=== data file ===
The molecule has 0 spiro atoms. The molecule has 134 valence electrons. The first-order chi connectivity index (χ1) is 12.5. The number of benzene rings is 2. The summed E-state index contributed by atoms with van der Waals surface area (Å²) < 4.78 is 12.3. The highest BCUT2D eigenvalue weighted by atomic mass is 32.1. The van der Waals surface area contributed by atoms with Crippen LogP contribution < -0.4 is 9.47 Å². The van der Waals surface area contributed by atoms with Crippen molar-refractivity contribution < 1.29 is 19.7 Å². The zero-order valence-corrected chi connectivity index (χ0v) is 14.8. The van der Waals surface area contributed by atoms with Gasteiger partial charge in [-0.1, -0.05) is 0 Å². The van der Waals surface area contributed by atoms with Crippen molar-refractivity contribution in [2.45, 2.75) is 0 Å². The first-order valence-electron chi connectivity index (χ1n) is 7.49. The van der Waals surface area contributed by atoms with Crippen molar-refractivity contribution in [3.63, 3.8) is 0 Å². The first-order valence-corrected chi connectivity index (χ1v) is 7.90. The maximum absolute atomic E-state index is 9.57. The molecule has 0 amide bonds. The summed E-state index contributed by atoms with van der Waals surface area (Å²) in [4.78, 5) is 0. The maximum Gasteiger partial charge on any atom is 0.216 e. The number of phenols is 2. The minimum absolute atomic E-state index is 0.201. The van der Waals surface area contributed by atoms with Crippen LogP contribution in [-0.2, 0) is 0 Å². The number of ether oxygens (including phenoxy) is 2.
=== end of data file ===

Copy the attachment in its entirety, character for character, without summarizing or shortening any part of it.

The molecule has 0 spiro atoms. The molecule has 134 valence electrons. The first-order chi connectivity index (χ1) is 12.5. The number of benzene rings is 2. The summed E-state index contributed by atoms with van der Waals surface area (Å²) < 4.78 is 12.3. The highest BCUT2D eigenvalue weighted by atomic mass is 32.1. The van der Waals surface area contributed by atoms with Crippen LogP contribution < -0.4 is 9.47 Å². The van der Waals surface area contributed by atoms with Crippen molar-refractivity contribution < 1.29 is 19.7 Å². The zero-order valence-corrected chi connectivity index (χ0v) is 14.8. The van der Waals surface area contributed by atoms with Gasteiger partial charge in [-0.1, -0.05) is 0 Å². The van der Waals surface area contributed by atoms with Crippen molar-refractivity contribution in [2.45, 2.75) is 0 Å². The first-order valence-electron chi connectivity index (χ1n) is 7.49. The van der Waals surface area contributed by atoms with Crippen molar-refractivity contribution in [3.63, 3.8) is 0 Å². The first-order valence-corrected chi connectivity index (χ1v) is 7.90. The maximum absolute atomic E-state index is 9.57. The molecule has 0 amide bonds. The summed E-state index contributed by atoms with van der Waals surface area (Å²) in [4.78, 5) is 0. The maximum Gasteiger partial charge on any atom is 0.216 e. The number of phenols is 2. The minimum absolute atomic E-state index is 0.201. The van der Waals surface area contributed by atoms with Crippen LogP contribution in [-0.2, 0) is 0 Å². The number of ether oxygens (including phenoxy) is 2.